Mr. SCHIFTER: He gave him the password but with an accent, so he shot him. The sentry shot him, killed him.

    DOTSON: Si Lewen was one of the first American soldiers to enter Buchenwald , one of those Nazi death camps . When he marched inside...

    Mr. LEWEN: Color literally disappeared. It literally disappeared.

    DOTSON: Did you think that you might bump into an old friend in there?

    Mr. LEWEN: The people that I met, they hardly looked human. In order to heal, I had to paint.

    DOTSON: Attacking that canvas, Si Lewen finally figured out why his wartime efforts had been so successful.

    Mr. LEWEN: For 46 years I couldn't tell any what happened.

    DOTSON: Before Si enlisted, he was robbed in New York City 's Central Park by a cop who cursed him because he was Jewish .

    Mr. LEWEN: And he kept hitting me and I start screaming, you know, 'Help!' So it was Sunday, it was a lovely day and people in their boats, and they made a quick retreat.

    DOTSON: And yet you still found it in your soul to fight for America .

    Mr. LEWEN: It is still a beautiful country and full of possibilities.

    DOTSON: That's why he fought so hard for us. For TODAY , Bob Dotson , NBC News , with an American story in Farmington Hills , Michigan .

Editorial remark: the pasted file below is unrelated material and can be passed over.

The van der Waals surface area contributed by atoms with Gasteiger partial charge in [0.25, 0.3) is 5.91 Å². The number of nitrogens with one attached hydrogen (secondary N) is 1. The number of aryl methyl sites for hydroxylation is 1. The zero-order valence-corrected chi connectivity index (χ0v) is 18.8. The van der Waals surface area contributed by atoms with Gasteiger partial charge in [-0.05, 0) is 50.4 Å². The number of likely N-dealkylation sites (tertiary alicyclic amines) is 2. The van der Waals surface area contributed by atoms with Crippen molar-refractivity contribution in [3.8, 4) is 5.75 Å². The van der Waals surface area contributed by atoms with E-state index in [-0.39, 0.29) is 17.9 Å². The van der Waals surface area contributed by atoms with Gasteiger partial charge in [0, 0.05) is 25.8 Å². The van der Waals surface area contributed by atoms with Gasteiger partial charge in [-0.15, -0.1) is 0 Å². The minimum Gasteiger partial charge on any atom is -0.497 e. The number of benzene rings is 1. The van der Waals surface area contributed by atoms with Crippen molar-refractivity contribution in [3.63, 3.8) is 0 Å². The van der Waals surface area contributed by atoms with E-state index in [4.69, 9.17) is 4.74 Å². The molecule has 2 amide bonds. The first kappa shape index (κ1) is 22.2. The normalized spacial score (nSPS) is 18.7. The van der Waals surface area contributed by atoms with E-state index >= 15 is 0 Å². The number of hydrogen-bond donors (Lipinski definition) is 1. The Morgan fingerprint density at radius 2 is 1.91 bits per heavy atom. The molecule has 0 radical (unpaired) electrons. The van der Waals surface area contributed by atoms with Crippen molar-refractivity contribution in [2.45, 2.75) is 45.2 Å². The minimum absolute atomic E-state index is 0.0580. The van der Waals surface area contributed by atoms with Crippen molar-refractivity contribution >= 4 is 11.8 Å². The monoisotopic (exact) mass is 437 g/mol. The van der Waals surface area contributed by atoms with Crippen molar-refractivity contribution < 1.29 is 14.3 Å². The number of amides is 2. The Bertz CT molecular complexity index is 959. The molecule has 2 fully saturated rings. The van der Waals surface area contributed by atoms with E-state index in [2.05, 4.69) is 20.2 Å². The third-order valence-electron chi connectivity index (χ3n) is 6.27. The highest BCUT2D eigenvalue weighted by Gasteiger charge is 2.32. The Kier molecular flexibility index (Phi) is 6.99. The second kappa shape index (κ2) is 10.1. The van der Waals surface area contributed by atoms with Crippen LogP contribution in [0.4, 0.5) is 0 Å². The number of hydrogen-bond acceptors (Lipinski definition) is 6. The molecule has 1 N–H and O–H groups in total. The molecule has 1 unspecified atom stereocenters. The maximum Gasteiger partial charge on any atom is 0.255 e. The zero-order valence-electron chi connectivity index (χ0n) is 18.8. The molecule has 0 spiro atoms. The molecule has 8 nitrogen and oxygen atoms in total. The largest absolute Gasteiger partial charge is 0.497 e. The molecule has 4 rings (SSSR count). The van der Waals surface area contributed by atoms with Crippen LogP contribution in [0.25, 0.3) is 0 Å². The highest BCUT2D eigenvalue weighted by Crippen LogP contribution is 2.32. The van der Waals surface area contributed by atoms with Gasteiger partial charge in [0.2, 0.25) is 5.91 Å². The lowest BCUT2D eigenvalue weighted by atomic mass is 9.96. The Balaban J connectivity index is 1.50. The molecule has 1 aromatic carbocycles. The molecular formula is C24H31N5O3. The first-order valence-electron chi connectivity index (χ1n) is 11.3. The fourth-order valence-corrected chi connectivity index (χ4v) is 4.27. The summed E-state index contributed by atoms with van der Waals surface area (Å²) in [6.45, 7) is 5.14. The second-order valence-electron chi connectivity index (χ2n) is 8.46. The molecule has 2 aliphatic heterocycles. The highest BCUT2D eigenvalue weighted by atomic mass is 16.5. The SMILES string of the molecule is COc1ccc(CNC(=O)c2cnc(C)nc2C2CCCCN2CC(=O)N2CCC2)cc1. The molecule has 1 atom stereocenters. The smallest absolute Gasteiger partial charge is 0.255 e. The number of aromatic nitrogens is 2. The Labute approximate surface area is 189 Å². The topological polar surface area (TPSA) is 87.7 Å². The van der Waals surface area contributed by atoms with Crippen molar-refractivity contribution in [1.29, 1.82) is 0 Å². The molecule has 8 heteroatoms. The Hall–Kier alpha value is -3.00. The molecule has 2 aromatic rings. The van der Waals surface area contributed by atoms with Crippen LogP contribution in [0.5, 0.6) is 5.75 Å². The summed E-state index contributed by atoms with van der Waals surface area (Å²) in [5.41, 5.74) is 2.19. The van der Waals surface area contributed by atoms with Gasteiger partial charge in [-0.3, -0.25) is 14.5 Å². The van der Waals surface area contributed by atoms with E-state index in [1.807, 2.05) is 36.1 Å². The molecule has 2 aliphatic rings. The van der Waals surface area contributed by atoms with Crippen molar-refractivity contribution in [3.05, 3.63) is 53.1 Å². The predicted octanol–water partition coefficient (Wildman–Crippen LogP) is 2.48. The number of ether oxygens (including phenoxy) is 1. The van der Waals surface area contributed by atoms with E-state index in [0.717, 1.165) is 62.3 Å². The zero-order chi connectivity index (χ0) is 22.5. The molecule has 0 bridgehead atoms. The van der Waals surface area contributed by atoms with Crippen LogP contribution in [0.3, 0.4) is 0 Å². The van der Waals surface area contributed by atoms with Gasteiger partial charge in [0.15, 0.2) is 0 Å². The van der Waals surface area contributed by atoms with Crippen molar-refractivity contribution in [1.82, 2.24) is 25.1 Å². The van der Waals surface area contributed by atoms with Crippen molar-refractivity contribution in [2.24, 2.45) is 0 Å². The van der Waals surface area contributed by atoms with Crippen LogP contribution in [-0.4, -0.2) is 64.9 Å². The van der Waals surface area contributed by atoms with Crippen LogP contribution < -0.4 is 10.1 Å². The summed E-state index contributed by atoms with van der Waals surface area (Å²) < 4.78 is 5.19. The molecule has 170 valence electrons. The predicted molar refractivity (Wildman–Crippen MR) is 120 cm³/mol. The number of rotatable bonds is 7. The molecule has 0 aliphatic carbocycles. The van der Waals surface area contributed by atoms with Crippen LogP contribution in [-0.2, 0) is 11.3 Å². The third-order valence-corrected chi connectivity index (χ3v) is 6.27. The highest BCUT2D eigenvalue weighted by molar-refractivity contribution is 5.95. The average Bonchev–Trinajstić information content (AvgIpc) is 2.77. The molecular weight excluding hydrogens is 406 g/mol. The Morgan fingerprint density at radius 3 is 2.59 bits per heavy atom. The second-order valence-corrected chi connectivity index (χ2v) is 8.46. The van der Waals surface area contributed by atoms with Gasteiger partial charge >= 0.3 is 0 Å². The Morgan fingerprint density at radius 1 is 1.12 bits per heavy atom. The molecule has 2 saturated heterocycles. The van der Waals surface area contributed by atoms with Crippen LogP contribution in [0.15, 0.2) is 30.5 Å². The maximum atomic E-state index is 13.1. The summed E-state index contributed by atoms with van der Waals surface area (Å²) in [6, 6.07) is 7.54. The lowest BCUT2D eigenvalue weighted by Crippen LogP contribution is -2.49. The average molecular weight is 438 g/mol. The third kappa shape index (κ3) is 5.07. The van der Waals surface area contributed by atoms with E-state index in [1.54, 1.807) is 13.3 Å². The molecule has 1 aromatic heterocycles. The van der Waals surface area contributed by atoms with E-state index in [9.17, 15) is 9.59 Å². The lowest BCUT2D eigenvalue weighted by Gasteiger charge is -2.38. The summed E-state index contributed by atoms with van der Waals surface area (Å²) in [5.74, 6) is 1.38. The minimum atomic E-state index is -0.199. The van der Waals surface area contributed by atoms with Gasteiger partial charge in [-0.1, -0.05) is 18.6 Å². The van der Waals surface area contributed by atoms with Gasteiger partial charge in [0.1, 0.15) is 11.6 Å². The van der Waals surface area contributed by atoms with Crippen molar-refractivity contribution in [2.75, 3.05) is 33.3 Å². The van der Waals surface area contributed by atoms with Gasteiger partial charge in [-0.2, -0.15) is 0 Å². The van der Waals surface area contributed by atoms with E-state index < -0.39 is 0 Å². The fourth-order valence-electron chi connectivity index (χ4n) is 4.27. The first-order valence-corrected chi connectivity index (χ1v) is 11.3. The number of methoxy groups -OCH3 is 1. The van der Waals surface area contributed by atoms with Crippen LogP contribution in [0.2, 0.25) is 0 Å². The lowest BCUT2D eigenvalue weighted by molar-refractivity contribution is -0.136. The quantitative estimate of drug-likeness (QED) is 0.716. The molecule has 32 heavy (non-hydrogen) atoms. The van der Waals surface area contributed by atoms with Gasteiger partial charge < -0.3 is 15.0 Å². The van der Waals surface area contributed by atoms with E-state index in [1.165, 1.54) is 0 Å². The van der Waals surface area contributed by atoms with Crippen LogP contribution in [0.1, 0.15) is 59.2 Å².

MORALES: What a great story.

    AL ROKER reporting: And beautiful artwork. Wow.

    MORALES: Wow, beautiful.

By
TODAY contributor
updated 8/18/2011 8:54:19 AM ET 2011-08-18T12:54:19

As unlikely as it sounds, there’s a group of U.S. soldiers who have not held a reunion in nearly 70 years. Their World War II service was so secret, they did not know each other’s missions. They were front-line soldiers, but they fought mostly with words.  

Many of them were German-born Jews who escaped the Nazis, but eagerly returned to fight for America. The Army trained them as interrogators, at a top-secret base in Fort Ritchie, Md. They were assigned to dozens of front-line units.

These refugees saved thousands of American soldiers because of their intimate knowledge of Germany and its people. “We knew what made them tick,” Si Lewen recalled. “We knew their mentality.”

Stephanie Becker
“Ritchie Boy” Si Lewen in his art studio. Memories of World War II still haunt his work.

He drove from battle to battle in a truck with loudspeakers. He persuaded so many enemy soldiers to surrender that the French entered him into the Legion of Honor.

Story: At Arlington, soldiers’ mothers unite in grief

Many who had the same job became easy targets and died. “All the Germans had to do was aim toward the loudspeaker, and it would take out the whole thing,” Si said. He moved his speakers away from the truck and survived.

Today, at 92, he’s turning the horrors of war he witnessed into art: stark, black-and-white sketches. He’s been doing that ever since D-Day, when he landed at Normandy and drew one of the first casualties. “It was a shock,” he said. “Was that soldier sleeping, I wondered? No, he wasn’t sleeping: He’s dead.”

Sad homecoming
The Ritchie Boys fought their way back to Germany. Guy Stern rolled into his childhood hometown. “That was an eerie feeling,” the old master sergeant recalled. “It brought back so many childhood memories. I knew Hildesheim. I was a fan of the soccer club. I was a member of its gym clubs. I knew that town well."